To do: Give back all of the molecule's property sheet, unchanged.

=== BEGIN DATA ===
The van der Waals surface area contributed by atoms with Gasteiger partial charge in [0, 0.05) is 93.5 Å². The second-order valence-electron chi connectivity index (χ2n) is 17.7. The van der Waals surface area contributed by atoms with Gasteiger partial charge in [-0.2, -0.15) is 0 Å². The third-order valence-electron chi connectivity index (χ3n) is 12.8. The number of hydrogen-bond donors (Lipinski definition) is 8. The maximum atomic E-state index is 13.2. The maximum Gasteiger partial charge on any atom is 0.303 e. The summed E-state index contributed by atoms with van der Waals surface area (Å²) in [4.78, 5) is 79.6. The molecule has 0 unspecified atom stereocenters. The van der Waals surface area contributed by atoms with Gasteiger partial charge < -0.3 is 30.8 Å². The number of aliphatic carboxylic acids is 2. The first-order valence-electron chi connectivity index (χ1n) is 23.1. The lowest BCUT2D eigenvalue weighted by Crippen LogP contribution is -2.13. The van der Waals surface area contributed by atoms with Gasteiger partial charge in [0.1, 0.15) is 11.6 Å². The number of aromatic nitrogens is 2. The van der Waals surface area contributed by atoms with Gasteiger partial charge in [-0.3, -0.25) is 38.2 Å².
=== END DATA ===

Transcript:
The van der Waals surface area contributed by atoms with Gasteiger partial charge in [0, 0.05) is 93.5 Å². The second-order valence-electron chi connectivity index (χ2n) is 17.7. The van der Waals surface area contributed by atoms with Gasteiger partial charge in [-0.2, -0.15) is 0 Å². The third-order valence-electron chi connectivity index (χ3n) is 12.8. The number of hydrogen-bond donors (Lipinski definition) is 8. The maximum atomic E-state index is 13.2. The maximum Gasteiger partial charge on any atom is 0.303 e. The summed E-state index contributed by atoms with van der Waals surface area (Å²) in [4.78, 5) is 79.6. The molecule has 0 unspecified atom stereocenters. The van der Waals surface area contributed by atoms with Gasteiger partial charge < -0.3 is 30.8 Å². The number of aliphatic carboxylic acids is 2. The first-order valence-electron chi connectivity index (χ1n) is 23.1. The lowest BCUT2D eigenvalue weighted by Crippen LogP contribution is -2.13. The van der Waals surface area contributed by atoms with Gasteiger partial charge in [0.1, 0.15) is 11.6 Å². The number of aromatic nitrogens is 2. The van der Waals surface area contributed by atoms with Gasteiger partial charge in [-0.3, -0.25) is 38.2 Å².